Last week brought a reminder of what the United States has lost since Bob Gates and Leon Panetta left the Obama cabinet. Both are straight shooters with a centrist, hardheaded sensibility.
Panetta has been making headlines with his criticism of Obama on 60 Minutes for pulling out of Iraq too soon (“I really thought that it was important for us to maintain a presence in Iraq”) and not doing more early on to aid the Syrian opposition (“we pay the price for not doing that in what we see happening with ISIS”).
Meanwhile, Gates has been critical of Obama for prohibiting U.S. “boots on the ground” to fight the Islamic State in Iraq and Syria: “The reality is, they’re not gonna be able to be successful against ISIS strictly from the air, or strictly depending on the Iraqi forces, or the Peshmerga, or the Sunni tribes acting on their own,” he told CBS This Morning. “So there will be boots on the ground if there’s to be any hope of success in the strategy. And I think that by continuing to repeat that [the United States won’t put boots on the ground], the president, in effect, traps himself.”
In retrospect, it is clear, the first Obama term—when Gates was at Defense (followed by Panetta), Panetta at CIA (followed by General David Petraeus), Hillary Clinton at State, Admiral Mike Mullen at the Joint Chiefs, and retired General Jim Jones at the National Security Council—was a golden age (by Obama standards) when there were grown-ups more or less in charge of U.S. foreign policy. Obama at first tended to accede to the advice of his more seasoned foreign policy hands because as a first-term senator he was acutely aware of his own lack of experience or credibility in the field. Thus, he delayed his Iraq pullout, maintaining 50,000 troops there until nearly the end of 2011; he tripled troop numbers in Afghanistan to pursue a more robust strategy against the Taliban; and he continued most of George W. Bush’s second-term counterterrorist policies while actually increasing the number of drone strikes in Pakistan. Even then, Obama’s caution often intruded in ways that undercut his stated goals: For example, he insisted on an 18-month timeline on the Afghanistan surge, which Gates, Clinton, Petraeus (then at Central Command), and others accepted only reluctantly as the price of having a surge at all. But, however reluctantly, Obama acted more toughly during his first two years in office than his campaign rhetoric would have predicted.
Ah, for those good ol’ days. Today, by contrast, U.S. foreign policy is shaped by Joe Biden, Chuck Hagel, John Kerry, Susan Rice, and John Brennan, among others, with deputy national security adviser Ben Rhodes the most frequently quoted spokesman. It tells you something that the most hawkish of the lot is Kerry, but he has dissipated much energy and credibility in futile efforts to jumpstart the Israeli-Palestinian peace process. His major achievement to date is to broker a power-sharing accord in Afghanistan between Ashraf Ghani and Abdullah Abdullah that may or may not hold together.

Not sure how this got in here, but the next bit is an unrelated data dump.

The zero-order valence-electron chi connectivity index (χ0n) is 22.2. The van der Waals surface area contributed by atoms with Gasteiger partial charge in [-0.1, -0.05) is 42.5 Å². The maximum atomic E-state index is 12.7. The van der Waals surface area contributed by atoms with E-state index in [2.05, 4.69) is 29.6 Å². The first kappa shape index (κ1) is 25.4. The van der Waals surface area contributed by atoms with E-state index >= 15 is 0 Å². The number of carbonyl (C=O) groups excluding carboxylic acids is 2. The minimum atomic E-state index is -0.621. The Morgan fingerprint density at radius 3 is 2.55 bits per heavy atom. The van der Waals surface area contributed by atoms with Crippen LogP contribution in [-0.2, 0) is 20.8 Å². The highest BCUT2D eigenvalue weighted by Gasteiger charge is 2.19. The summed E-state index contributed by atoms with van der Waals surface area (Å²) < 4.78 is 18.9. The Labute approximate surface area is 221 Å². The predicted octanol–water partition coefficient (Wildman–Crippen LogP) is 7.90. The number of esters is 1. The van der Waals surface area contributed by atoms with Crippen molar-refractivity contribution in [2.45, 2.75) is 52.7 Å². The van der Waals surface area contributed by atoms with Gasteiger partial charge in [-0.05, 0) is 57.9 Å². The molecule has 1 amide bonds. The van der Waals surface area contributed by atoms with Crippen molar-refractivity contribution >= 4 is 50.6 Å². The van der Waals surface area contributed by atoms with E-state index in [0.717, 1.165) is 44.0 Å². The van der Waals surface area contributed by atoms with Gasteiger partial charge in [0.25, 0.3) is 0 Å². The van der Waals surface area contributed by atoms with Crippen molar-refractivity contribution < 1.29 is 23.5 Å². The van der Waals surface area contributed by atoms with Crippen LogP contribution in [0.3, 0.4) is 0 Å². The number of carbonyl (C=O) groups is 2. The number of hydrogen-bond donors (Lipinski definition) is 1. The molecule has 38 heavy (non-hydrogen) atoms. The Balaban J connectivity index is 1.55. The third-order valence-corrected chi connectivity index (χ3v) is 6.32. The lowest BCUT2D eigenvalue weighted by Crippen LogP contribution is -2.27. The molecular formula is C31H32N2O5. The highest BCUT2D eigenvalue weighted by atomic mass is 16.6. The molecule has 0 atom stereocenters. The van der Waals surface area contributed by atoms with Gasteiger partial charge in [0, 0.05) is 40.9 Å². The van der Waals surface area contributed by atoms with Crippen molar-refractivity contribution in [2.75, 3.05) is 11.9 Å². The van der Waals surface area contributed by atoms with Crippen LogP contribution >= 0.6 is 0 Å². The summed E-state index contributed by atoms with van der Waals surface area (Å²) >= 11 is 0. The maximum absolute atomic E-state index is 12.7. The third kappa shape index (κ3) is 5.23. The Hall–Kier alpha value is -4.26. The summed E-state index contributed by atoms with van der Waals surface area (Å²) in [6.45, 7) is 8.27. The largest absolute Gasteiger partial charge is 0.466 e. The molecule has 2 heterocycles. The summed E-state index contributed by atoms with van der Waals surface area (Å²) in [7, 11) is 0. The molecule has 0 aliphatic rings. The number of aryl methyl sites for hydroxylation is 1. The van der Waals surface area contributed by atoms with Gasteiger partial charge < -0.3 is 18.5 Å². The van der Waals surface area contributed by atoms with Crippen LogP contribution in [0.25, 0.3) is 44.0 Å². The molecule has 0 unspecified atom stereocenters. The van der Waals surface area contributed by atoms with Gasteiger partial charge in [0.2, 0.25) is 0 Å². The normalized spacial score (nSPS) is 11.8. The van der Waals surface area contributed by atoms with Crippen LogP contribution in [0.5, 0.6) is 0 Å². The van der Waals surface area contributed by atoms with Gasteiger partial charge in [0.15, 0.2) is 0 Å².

Still, it’s hard to be too harsh on Kerry or any of the other cabinet members when clearly the driving force behind U.S. foreign policy is the president himself. Obama suffers from the not uncommon defect of the intellectually able: He imagines that he is always the smartest guy in the room and thus has trouble taking advice that does not accord with his own predilections. Driven largely by his own imperatives, the president pulled U.S. troops out of Iraq (after making only a token effort to reach a Status of Forces Agreement), failed for three years effectively to aid the Syrian opposition, declared and then ignored a “red line” in Syria, failed to provide assistance to the Libyan government after Qaddafi’s overthrow, did little to make Putin pay a price for his aggression in Ukraine, presided over a precipitous decline in defense spending that risks another “hollow army,” launched nuclear negotiations with Iran that relax sanctions while allowing centrifuges to keep spinning, and made numerous other unforced errors.
What happened? How did the centrist Obama of his early years in office give way to the dovish Obama of more recent times? My theory is that the turning point occurred on May 2, 2011. That is the day when Osama bin Laden was killed in a daring SEAL raid authorized by the president, who overrode the concerns of Gates and other more cautious advisers. This undoubted success puffed up Obama to think that he could manage foreign policy on his own and convinced him that he no longer needed to worry about attacks from the right: Who, after all, could claim that the president who “got” bin Laden was insufficiently hawkish?